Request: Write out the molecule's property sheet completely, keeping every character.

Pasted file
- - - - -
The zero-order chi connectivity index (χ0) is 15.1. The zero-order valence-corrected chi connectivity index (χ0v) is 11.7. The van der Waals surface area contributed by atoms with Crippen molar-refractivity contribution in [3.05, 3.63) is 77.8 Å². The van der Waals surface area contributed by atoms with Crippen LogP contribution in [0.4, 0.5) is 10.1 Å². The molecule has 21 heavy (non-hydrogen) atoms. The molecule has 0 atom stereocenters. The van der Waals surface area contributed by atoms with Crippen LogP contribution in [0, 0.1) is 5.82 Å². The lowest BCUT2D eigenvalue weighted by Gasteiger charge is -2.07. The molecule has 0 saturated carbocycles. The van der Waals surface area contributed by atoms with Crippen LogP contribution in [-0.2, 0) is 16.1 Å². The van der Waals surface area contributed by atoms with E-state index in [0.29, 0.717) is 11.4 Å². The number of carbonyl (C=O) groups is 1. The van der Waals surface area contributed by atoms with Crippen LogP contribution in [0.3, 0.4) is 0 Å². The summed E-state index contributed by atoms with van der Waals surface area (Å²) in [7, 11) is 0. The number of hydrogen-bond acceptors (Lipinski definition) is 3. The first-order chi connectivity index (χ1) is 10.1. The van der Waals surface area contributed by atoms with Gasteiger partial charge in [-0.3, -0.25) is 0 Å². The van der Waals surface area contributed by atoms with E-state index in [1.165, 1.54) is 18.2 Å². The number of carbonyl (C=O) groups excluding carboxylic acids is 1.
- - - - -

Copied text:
The zero-order chi connectivity index (χ0) is 15.1. The zero-order valence-corrected chi connectivity index (χ0v) is 11.7. The van der Waals surface area contributed by atoms with Crippen molar-refractivity contribution in [3.05, 3.63) is 77.8 Å². The van der Waals surface area contributed by atoms with Crippen LogP contribution in [0.4, 0.5) is 10.1 Å². The molecule has 21 heavy (non-hydrogen) atoms. The molecule has 0 atom stereocenters. The van der Waals surface area contributed by atoms with Crippen LogP contribution in [0, 0.1) is 5.82 Å². The lowest BCUT2D eigenvalue weighted by Gasteiger charge is -2.07. The molecule has 0 saturated carbocycles. The van der Waals surface area contributed by atoms with Crippen LogP contribution in [-0.2, 0) is 16.1 Å². The van der Waals surface area contributed by atoms with E-state index in [0.29, 0.717) is 11.4 Å². The number of carbonyl (C=O) groups is 1. The van der Waals surface area contributed by atoms with Crippen LogP contribution in [0.3, 0.4) is 0 Å². The summed E-state index contributed by atoms with van der Waals surface area (Å²) in [7, 11) is 0. The number of hydrogen-bond acceptors (Lipinski definition) is 3. The first-order chi connectivity index (χ1) is 10.1. The van der Waals surface area contributed by atoms with Gasteiger partial charge in [-0.3, -0.25) is 0 Å². The van der Waals surface area contributed by atoms with E-state index in [1.165, 1.54) is 18.2 Å². The number of carbonyl (C=O) groups excluding carboxylic acids is 1.